Starting with the cuboctahedron, we note that its 6 square diagonals have a length of 2 x root(2), given circumferential vectors of 2. Note that these diagonals come as 3 pairs of parallel segments, likewise 2 x root(2) apart. In going to the icosahedron, these diagonals get pushed further from their common center and shortened, without disturbing the parallel relationships.  Because the 3 original pairs are oriented in the mutually perpendicular xyz directions, the pushing apart and the shortening involve moving existing points in the xyz directions. Expressed as quadrays, these xyz directions are: (0,0,1,1) (0,1,0,1) (0,0,1,1) (1,0,0,1) (1,0,1,0) (1,1,0,0) So our pushing apart and shortening operations involves adding vectors in the above six directions, after first scaling them by precise amounts. Scaling involves first dividing a vector by its native distance, such as root(2) in the case of the above 6, which effectively makes it unit length. Given our turtle objects internally track a vector's distance, scaling to unity is easy to implement. Then whatever additional scaling factors are applied. The scaled and added vectors will move existing vertices of the cuboctahedron out and closer together, to give 3 golden rectangles, with external edges of 1, and cross beams -- through the interior of the cuboctahedron -- of length 2 x phi (where phi = [1 + root(5)]/2) The initial cuboctahedron vertices are at the locations: (0,1,1,2) (0,1,2,1) (0,2,1,1) (1,0,1,2) (1,0,2,1) (1,1,0,2) (1,1,2,0) (1,2,0,1) (1,2,1,0) (2,0,1,1) (2,1,0,1) (2,1,1,0) These quadray vector additions generate 12 new points for the allpoints table, and 30 new entries in shapes, patterned after those used for V1 + VS (cuboctahedron plus 6 square diagonals). Given the new data for I1, the existing makeshape( ) method provides the expected icosahedron of volume ~18.51. We develop the pentagonal dodecahedron by adding the 3 quadrays associated with each of the icosahedron's 20 triangles. Each 3-vector sum provides a spoke aimed straight through an icosahedron face center. A scale factor of 1/distance shortens the spokes to unit length, and a second scale factor extends them to provide a dodecahedron with mid-edges perpendicalar to and intersecting the icosahedron's. This second scale factor was computed using Figure 986.405 and Figure 986.411A in Synergetics (2nd volume) and is: This pentagonal dodecahedron, the icosahedron's dual, supplies the remaining vertices of the rhombic triacontahedron, another five-fold symmetric member of the synergetics concentric hierarchy.     In Fuller's paradigm, the rhombic triacontahedron is scaled either of two ways: As 120 T modules of volume 1/24 each, the same volume as the A and B modules, but with a radius of ~0.9995 As 120 E modules of slightly greater volume, and with a body-center to rhombic face-center radius of precisely 1 As a practical matter, our ray tracing program will not be able to visually convey the miniscule difference in scale between these two shapes. For convenience, the E modular version will be calculated and stored. At left above we see the icosahedron and pentagonal dodecahedron serving as a framework for the 60 additional edges of the rhombic triacontahedron of radius phi (center to mid-face). Beneath is a rescaled rhombic triacontahedron of radius 1, obtained by multiplying its edges by a factor of 1/phi. The original cuboctahedron and icosahedron are provided as context.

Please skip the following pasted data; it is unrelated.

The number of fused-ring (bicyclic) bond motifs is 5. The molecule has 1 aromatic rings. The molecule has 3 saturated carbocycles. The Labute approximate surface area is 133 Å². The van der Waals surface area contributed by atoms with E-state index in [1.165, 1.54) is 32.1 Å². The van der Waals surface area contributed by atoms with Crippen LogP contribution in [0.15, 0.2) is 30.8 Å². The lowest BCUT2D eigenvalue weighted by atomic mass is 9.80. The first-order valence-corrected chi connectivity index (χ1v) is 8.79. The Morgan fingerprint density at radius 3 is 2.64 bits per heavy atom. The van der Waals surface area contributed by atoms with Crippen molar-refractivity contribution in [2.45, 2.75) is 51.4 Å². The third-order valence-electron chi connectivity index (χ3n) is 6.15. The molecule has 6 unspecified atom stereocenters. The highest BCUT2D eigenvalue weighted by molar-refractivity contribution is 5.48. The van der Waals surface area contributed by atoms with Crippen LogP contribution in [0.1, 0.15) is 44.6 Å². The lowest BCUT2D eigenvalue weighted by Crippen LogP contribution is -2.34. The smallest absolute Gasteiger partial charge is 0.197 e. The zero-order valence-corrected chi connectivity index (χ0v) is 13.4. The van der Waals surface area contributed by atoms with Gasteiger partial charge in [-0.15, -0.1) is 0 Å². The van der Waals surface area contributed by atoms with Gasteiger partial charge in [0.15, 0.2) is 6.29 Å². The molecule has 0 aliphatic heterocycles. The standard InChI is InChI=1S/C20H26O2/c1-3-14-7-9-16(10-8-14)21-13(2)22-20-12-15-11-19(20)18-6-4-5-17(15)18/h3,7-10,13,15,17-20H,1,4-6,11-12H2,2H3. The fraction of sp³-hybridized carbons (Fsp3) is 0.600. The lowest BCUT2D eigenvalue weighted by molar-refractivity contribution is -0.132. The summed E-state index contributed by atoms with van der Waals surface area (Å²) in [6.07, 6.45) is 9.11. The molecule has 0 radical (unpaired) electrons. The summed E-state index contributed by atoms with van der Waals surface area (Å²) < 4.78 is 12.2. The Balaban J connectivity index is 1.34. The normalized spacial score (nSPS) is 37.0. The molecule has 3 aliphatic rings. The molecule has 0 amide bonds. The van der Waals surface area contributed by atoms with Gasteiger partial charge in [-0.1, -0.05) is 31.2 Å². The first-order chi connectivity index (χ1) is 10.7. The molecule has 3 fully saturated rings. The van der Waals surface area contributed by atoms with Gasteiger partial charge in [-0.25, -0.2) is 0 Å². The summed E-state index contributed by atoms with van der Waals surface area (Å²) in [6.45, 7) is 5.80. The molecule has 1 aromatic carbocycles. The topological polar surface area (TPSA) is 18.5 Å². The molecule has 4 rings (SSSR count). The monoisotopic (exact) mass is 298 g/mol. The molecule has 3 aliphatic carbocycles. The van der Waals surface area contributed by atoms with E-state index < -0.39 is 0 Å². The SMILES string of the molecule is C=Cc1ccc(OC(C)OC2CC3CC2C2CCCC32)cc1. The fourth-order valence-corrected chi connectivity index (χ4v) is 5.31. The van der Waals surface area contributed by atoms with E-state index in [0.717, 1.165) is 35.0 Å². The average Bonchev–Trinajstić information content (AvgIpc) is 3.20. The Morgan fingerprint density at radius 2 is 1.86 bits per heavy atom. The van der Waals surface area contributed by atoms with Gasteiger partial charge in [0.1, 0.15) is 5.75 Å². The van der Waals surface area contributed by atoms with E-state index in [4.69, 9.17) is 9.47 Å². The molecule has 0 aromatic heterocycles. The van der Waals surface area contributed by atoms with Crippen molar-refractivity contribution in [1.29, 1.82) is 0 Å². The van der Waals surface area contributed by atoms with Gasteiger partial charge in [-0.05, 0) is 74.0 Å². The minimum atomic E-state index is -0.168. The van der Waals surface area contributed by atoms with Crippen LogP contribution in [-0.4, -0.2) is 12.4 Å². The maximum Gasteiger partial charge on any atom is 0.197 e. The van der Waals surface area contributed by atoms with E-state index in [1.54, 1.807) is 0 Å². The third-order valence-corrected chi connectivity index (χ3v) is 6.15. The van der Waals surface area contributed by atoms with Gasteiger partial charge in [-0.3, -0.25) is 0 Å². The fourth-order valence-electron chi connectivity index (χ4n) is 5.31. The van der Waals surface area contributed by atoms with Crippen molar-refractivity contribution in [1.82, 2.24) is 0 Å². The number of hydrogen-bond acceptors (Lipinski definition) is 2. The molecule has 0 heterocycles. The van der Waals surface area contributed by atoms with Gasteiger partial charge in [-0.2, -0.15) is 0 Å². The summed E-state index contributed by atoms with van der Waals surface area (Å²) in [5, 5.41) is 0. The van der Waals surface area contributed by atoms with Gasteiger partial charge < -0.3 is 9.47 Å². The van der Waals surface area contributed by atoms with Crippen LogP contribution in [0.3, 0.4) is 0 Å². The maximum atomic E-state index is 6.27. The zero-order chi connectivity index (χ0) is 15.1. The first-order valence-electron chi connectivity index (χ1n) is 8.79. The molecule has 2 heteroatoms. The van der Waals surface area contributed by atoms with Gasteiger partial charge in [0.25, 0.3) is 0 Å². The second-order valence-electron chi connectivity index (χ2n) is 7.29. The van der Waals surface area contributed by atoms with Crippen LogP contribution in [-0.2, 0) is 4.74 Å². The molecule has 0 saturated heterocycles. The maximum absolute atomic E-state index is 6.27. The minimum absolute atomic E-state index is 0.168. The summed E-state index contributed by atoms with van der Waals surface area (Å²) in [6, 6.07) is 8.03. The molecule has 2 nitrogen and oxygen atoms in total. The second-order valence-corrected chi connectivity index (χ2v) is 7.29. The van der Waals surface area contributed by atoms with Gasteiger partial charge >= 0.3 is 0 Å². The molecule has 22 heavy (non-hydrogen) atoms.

Note that this E-modular rhombic triacontahedron of volume 5+, like the rhombic dodecahedron of volume 6, has face centers tangent to the inscribed unit-radius sphere, as shown at right. This essentially completes our study of the concentric hierarchy using quadrays. A cuboctahedron of volume 2.5 (inscribed in the volume 3 cube) and a cube of volume 24 (in which the volume 20 cuboctahedron is inscribed) also play a role in Synergetics. And of course the A, B, T and E modules deserve further analysis in terms of quadrays. As a grand finale, its worth superimposing all of the discussed shapes, although this makes for a rather "busy" picture... For further reading: Tabular data used in this study (some of it) Source code used in this study Volumes in Synergetics Quadrays and Volume Introduction to Synergetics An Introduction to Quadrays Synergetics on the Web maintained by Kirby Urner